Cart (Loading....) | Create Account
Close category search window

Exact and approximate algorithms for the extension of embedded processor instruction sets

Sign In

Cookies must be enabled to login.After enabling cookies , please use refresh or reload or ctrl+f5 on the browser for the login options.

Formats Non-Member Member
$31 $13
Learn how you can qualify for the best price for this item!
Become an IEEE Member or Subscribe to
IEEE Xplore for exclusive pricing!
close button

puzzle piece

IEEE membership options for an individual and IEEE Xplore subscriptions for an organization offer the most affordable access to essential journal articles, conference papers, standards, eBooks, and eLearning courses.

Learn more about:

IEEE membership

IEEE Xplore subscriptions

3 Author(s)
Pozzi, L. ; Sch. of Comput. & Commun. Sci., Ecole Polytechnique Federate de Lausanne ; Atasu, K. ; Ienne, P.

In embedded computing, cost, power, and performance constraints call for the design of specialized processors, rather than for the use of the existing off-the-shelf solutions. While the design of these application-specific CPUs could be tackled from scratch, a cheaper and more effective option is that of extending the existing processors and toolchains. Extensibility is indeed a feature now offered in real designs, e.g., by processors such as Tensilica Xtensa [T. R. Halfhill, Microprocess Rep., 2003], ARC ARCtangent [T. R. Halfhill, Microprocess Rep., 2000], STMicroelectronics ST200 [P. Faraboschi, G. Brown, J. A. Fisher, G. Desoli, and F. Homewood, Proc. 27th Annu. Int. Symp. Computer Architecture, 2000, p. 203], and MIPS CorExtend [T. R. Halfhill, Microprocess Rep., 2003]. While all these processors provide development environments with simulation capabilities for evaluating efficiently hand-crafted solutions, the tools to identify automatically the best processor configuration for a given application are less common. In particular, solutions to choose specialized instruction-set extensions (ISEs) have been investigated in the past years but are still seldom part of commercial toolchains. This paper provides a formal methodology and a set of algorithms that help address the problem. It proposes exact algorithms to derive optimal ISEs; exact identification of a single ISE is applicable to basic blocks of up to 1500 assembler-like instructions. This paper also introduces approximate methods that can process basic blocks of larger size. Results show that the described algorithms find solutions close to those that a designer would obtain by a detailed study of the application code. Both heuristic and exact algorithms find ISEs able to speed up unextended processors up to 5.0x. State-of-the-art comparisons show that the presented algorithms outperform existing ones by up to 2.6x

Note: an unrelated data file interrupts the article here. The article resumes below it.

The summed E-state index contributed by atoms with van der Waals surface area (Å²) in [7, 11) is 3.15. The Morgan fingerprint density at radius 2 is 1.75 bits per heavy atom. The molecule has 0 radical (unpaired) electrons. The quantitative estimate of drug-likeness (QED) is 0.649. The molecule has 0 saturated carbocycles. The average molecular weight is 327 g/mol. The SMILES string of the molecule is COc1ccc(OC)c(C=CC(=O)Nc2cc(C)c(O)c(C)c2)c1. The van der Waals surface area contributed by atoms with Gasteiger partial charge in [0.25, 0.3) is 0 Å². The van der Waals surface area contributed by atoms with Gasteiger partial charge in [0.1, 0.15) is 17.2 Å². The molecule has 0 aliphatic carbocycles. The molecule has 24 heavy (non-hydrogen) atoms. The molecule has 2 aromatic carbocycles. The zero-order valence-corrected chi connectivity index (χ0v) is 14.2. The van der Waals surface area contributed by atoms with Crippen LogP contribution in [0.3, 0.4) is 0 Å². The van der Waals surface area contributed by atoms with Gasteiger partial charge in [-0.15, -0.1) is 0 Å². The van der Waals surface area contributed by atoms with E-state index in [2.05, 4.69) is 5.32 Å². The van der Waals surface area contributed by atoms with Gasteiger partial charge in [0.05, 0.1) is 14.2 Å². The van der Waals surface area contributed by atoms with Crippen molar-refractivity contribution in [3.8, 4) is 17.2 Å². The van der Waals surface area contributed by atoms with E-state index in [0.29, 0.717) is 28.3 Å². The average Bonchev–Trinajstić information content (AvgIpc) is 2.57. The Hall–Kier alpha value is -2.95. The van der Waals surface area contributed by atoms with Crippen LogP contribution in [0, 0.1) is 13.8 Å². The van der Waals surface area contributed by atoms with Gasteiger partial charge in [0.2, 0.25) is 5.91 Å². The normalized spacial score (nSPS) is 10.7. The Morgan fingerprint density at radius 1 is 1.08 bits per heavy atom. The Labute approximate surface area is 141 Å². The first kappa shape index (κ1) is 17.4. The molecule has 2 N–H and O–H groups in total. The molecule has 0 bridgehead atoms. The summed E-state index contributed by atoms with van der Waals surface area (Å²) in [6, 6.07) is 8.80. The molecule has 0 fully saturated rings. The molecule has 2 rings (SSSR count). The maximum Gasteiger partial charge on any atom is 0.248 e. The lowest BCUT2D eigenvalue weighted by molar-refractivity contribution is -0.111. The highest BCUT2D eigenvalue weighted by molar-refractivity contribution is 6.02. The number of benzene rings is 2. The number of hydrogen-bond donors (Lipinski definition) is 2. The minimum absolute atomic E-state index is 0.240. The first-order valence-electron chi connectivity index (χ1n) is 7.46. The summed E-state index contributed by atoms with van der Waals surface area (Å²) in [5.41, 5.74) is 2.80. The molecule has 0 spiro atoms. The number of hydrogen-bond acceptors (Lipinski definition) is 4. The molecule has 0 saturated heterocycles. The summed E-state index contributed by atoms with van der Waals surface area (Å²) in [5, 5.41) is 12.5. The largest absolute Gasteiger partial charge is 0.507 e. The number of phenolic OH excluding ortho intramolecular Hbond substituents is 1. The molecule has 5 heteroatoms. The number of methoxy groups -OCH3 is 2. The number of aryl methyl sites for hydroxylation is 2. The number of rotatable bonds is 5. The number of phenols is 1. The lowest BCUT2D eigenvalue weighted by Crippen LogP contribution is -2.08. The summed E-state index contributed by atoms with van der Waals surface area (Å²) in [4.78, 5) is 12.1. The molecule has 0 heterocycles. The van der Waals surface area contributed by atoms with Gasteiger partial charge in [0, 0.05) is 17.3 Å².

Published in:

Computer-Aided Design of Integrated Circuits and Systems, IEEE Transactions on  (Volume:25 ,  Issue: 7 )

Date of Publication:

July 2006

Need Help?

IEEE Advancing Technology for Humanity About IEEE Xplore | Contact | Help | Terms of Use | Nondiscrimination Policy | Site Map | Privacy & Opting Out of Cookies

A not-for-profit organization, IEEE is the world's largest professional association for the advancement of technology.
© Copyright 2014 IEEE - All rights reserved. Use of this web site signifies your agreement to the terms and conditions.